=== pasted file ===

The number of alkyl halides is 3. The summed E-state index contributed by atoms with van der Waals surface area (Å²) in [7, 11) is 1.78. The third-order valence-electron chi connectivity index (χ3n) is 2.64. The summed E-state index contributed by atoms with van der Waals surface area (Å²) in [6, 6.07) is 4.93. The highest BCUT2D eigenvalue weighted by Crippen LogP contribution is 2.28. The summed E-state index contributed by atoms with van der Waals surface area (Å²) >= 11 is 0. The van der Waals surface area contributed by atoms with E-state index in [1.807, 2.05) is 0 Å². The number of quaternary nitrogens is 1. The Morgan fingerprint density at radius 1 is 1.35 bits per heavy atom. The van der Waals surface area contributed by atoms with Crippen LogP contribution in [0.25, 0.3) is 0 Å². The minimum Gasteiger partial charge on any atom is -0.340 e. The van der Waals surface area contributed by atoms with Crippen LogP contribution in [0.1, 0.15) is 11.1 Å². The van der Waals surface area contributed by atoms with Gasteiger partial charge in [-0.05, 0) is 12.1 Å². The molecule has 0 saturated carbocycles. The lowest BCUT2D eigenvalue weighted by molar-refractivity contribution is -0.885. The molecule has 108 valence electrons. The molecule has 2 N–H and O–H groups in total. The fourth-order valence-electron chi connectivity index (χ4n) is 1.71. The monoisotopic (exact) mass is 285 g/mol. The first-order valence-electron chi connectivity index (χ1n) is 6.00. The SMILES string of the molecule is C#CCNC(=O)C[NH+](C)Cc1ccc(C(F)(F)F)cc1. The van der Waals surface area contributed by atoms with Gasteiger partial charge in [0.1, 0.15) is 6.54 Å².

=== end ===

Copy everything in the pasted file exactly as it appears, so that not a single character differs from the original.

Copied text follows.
The number of alkyl halides is 3. The summed E-state index contributed by atoms with van der Waals surface area (Å²) in [7, 11) is 1.78. The third-order valence-electron chi connectivity index (χ3n) is 2.64. The summed E-state index contributed by atoms with van der Waals surface area (Å²) in [6, 6.07) is 4.93. The highest BCUT2D eigenvalue weighted by Crippen LogP contribution is 2.28. The summed E-state index contributed by atoms with van der Waals surface area (Å²) >= 11 is 0. The van der Waals surface area contributed by atoms with E-state index in [1.807, 2.05) is 0 Å². The number of quaternary nitrogens is 1. The Morgan fingerprint density at radius 1 is 1.35 bits per heavy atom. The van der Waals surface area contributed by atoms with Crippen LogP contribution in [0.25, 0.3) is 0 Å². The minimum Gasteiger partial charge on any atom is -0.340 e. The van der Waals surface area contributed by atoms with Crippen LogP contribution in [0.1, 0.15) is 11.1 Å². The van der Waals surface area contributed by atoms with Gasteiger partial charge in [-0.05, 0) is 12.1 Å². The molecule has 0 saturated carbocycles. The lowest BCUT2D eigenvalue weighted by molar-refractivity contribution is -0.885. The molecule has 108 valence electrons. The molecule has 2 N–H and O–H groups in total. The fourth-order valence-electron chi connectivity index (χ4n) is 1.71. The monoisotopic (exact) mass is 285 g/mol. The first-order valence-electron chi connectivity index (χ1n) is 6.00. The SMILES string of the molecule is C#CCNC(=O)C[NH+](C)Cc1ccc(C(F)(F)F)cc1. The van der Waals surface area contributed by atoms with Gasteiger partial charge in [0.1, 0.15) is 6.54 Å².